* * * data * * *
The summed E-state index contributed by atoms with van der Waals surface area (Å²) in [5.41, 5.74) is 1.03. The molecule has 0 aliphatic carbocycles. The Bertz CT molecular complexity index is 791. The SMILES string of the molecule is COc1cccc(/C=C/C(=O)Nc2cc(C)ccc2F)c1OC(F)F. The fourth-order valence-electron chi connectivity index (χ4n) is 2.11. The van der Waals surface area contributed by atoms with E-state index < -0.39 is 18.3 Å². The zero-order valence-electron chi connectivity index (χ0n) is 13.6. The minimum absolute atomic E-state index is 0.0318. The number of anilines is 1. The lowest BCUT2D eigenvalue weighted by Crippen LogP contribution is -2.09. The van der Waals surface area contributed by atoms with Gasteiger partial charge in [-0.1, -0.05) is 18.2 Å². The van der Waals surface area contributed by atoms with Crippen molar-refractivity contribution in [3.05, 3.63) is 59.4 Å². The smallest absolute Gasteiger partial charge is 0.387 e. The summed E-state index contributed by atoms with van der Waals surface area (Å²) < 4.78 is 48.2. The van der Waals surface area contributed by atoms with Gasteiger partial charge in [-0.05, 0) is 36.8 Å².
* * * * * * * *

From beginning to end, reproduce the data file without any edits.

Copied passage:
The summed E-state index contributed by atoms with van der Waals surface area (Å²) in [5.41, 5.74) is 1.03. The molecule has 0 aliphatic carbocycles. The Bertz CT molecular complexity index is 791. The SMILES string of the molecule is COc1cccc(/C=C/C(=O)Nc2cc(C)ccc2F)c1OC(F)F. The fourth-order valence-electron chi connectivity index (χ4n) is 2.11. The van der Waals surface area contributed by atoms with E-state index < -0.39 is 18.3 Å². The zero-order valence-electron chi connectivity index (χ0n) is 13.6. The minimum absolute atomic E-state index is 0.0318. The number of anilines is 1. The lowest BCUT2D eigenvalue weighted by Crippen LogP contribution is -2.09. The van der Waals surface area contributed by atoms with Gasteiger partial charge in [-0.1, -0.05) is 18.2 Å². The van der Waals surface area contributed by atoms with Crippen molar-refractivity contribution in [3.05, 3.63) is 59.4 Å². The smallest absolute Gasteiger partial charge is 0.387 e. The summed E-state index contributed by atoms with van der Waals surface area (Å²) < 4.78 is 48.2. The van der Waals surface area contributed by atoms with Gasteiger partial charge in [-0.05, 0) is 36.8 Å².